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My sense of accomplishment

Updated on: 07 October,2022 06:52 AM IST  |  Mumbai
Rosalyn D`mello |

I used to think one becomes a ‘writer’ when they publish a book that garners reviews and invites to festivals. I used to seek that institutional validation too. But now messages from my readers occupy that space

My sense of accomplishment

When I learn that something I wrote touched my readers deeply or helped them articulate an emotion they had been struggling to name, I am moved.


Rosalyn D’MelloMore than a month ago I received a copy of Future Library: Contemporary Indian Writing, an anthology published by the American publication house Red Hen Press and edited by Anjum Hasan and Sampurna Chattarji. It had been more than two years in the making, which means I wrote my piece back in 2017 or 2018. I had little idea then that I would be among at least 100 phenomenal poets and fiction writers. 


Unfortunately, I have had almost no time to even skim through the book. I managed once to read my piece and I felt proud of it. It is a work-in-progress, the consequence of ideas I was exploring at the time in relation to selfhood, mysticism, and devouring words—all premised around the muscularity of the human tongue. I have been meaning to make an Instagram post or story celebrating my inclusion in what feels like a landmark anthology, but full-time work and motherhood consumes so much of my free time I’m left with little energy for social media. It’s intriguing that though so many incredible things have been unfolding for me in terms of my career post motherhood, I have next to no time to publicise any of it.



The cover of Future Library: Contemporary Indian WritingThe cover of Future Library: Contemporary Indian Writing


As I contemplated this dilemma the other evening, I found myself returning to a memory from childhood. The particulars elude me, but it had to do with a school news bulletin that had invited students to send in their accomplishments. I enthusiastically listed a few, of which I now have little memory but they mattered to me then. Unfortunately, no one else took this invitation seriously, so it looked, on paper, like I was blowing my own horn alone in a ghost stadium. The headmistress at the time called me to her home to shame me about what I had done. I remember this sensation of being made to experience being in the wrong, like I had made some grave error. Perhaps the teachers in the staff room had consulted with each other about how this appeared, and I felt like I had been the subject of gossip. I think I internalised in that moment that in listing my achievements I had committed an act of immense hubris. How dare I?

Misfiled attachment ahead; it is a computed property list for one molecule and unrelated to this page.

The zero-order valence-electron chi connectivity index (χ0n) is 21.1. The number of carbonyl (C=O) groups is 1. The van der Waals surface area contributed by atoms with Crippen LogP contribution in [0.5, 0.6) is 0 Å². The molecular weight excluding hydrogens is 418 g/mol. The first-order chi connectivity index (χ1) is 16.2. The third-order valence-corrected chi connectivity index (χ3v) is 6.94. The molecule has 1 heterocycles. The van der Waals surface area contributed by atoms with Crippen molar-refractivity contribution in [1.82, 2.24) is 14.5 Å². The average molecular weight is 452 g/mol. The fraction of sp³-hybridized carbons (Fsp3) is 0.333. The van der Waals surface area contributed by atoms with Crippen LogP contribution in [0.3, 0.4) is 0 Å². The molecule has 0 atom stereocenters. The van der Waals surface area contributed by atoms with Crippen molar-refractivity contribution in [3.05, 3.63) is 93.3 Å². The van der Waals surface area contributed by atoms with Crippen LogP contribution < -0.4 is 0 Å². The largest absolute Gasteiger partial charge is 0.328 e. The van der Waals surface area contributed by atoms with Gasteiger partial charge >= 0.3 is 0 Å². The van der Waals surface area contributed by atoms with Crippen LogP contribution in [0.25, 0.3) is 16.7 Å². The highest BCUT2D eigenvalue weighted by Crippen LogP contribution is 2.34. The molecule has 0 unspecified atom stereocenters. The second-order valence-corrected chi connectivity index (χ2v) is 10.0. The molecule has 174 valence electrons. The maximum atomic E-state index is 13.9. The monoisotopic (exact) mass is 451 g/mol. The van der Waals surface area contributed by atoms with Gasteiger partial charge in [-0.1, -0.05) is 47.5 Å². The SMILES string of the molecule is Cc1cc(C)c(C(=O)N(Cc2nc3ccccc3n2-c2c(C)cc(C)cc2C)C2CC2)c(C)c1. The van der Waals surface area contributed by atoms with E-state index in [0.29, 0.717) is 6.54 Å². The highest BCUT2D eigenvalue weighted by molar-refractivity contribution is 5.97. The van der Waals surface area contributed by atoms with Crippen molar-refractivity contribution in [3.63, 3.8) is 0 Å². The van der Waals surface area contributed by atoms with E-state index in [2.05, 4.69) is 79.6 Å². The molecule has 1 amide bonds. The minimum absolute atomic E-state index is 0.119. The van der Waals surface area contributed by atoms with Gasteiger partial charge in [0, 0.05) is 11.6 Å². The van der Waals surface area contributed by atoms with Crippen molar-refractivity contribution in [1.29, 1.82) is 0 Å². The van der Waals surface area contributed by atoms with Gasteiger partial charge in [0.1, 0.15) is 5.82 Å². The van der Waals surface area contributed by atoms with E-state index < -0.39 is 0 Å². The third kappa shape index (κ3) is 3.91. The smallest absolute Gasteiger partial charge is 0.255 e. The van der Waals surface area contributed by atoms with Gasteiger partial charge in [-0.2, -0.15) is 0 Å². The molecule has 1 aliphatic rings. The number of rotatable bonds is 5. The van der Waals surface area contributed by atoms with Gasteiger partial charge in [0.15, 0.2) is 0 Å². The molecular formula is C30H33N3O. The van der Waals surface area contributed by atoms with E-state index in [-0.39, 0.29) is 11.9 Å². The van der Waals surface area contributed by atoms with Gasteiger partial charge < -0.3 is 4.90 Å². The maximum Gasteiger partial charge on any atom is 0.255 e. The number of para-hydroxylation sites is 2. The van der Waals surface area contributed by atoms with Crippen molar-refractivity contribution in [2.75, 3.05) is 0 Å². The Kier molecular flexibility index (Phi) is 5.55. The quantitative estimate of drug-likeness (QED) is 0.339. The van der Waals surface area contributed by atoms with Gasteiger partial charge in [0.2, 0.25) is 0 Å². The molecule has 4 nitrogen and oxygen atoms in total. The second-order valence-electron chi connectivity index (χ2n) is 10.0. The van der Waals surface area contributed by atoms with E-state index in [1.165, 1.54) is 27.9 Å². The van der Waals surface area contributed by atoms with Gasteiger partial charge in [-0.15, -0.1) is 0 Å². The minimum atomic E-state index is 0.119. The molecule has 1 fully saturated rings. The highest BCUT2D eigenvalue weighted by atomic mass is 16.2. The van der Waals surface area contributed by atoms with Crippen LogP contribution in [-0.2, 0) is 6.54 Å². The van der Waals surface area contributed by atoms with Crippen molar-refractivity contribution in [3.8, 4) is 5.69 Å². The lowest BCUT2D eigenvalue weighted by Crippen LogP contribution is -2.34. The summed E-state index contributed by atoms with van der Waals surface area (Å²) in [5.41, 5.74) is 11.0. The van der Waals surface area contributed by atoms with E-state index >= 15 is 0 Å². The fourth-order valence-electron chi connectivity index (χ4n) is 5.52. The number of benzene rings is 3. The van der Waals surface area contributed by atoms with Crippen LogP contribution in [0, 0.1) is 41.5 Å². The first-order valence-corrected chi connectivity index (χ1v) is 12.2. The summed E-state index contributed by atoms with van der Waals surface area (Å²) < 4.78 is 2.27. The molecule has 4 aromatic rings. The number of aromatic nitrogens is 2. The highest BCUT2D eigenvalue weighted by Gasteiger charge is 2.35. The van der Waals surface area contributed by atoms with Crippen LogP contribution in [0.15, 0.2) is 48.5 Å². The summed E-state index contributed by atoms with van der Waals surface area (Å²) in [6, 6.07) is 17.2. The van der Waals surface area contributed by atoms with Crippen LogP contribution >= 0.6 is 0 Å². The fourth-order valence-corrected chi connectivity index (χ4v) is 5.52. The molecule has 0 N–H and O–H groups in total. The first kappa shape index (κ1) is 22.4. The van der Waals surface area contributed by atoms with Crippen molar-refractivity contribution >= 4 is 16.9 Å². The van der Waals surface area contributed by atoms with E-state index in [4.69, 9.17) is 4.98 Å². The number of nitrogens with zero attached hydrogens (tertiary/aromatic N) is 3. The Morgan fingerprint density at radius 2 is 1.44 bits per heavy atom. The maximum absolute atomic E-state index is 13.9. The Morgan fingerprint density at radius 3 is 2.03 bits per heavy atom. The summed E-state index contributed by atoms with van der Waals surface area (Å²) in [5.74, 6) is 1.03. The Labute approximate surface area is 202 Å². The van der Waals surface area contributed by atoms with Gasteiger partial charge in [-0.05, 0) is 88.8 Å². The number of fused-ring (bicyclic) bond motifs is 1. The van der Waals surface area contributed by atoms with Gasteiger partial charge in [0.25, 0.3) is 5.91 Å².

When I think back to this, I feel I am offered a source of origin to trace back the imposter syndrome feeling that subsequently followed me through my life. I had been humbled by this encounter and it led to me repressing my own accomplishments or hiding them under a carpet as something best left not mentioned. It doesn’t at all mean that I didn’t continue to seek validation from the world outside. I just couldn’t understand why I was frequently being invisibilised by the literary scene, for instance, while more mediocre writers were being platformed. Even today many of my peers in the art world are unaware of the volume of my art criticism and are totally in the dark about the fact that I have been writing this column on a weekly basis since 2016, or that I even have a practice beyond writing about art. Among magazine editors I am only known for the one book I wrote and have been cast as a writer of erotica, which invalidates all the other writing I have been doing consistently.

It took me a very long time and two years of therapy to learn to disengage with the need for external validation. I had always thought that ‘arriving’ as a writer meant writing a book, being invited to festivals, having your book published in different countries, and generously reviewed. I had a bit of all of that, but I realised that institutional validation carries with it an element of glamour and exclusivity. 
It soon stopped appealing to me. Instead, what has meant everything, and continues to, has been the messages over social media from random readers I’ve never met who take the time to appreciate something I’ve written. When I learn that something I wrote touched them deeply or helped them articulate an emotion they had been struggling to name, I feel a lofty sense of accomplishment. I am moved by their grace. 

Months have passed since I considered inserting a system of linking my work within my Instagram bio. I never got around to it. Does it matter, I wonder, whether a message written on a precarious paper enclosed within a sailing glass finds a recipient, or is it okay for it to continue floating until it eventually gets anchored upon land and is then discovered? I love the title ‘Future Library’ because it attests to how so much writing by marginalised voices transcend the present. I love the idea of cult books that survive and become mainstream through underground networks, like Chris Kraus’s I Love Dick. It is somehow endearing to think that a book inherits a legacy because it continues to be read, not because it is canonised or part of university syllabi. 

Deliberating on the life and times of Everywoman, Rosalyn D’Mello is a reputable art critic and the author of A Handbook For My Lover. She tweets @RosaParx
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The views expressed in this column are the individual’s and don’t represent those of the paper.

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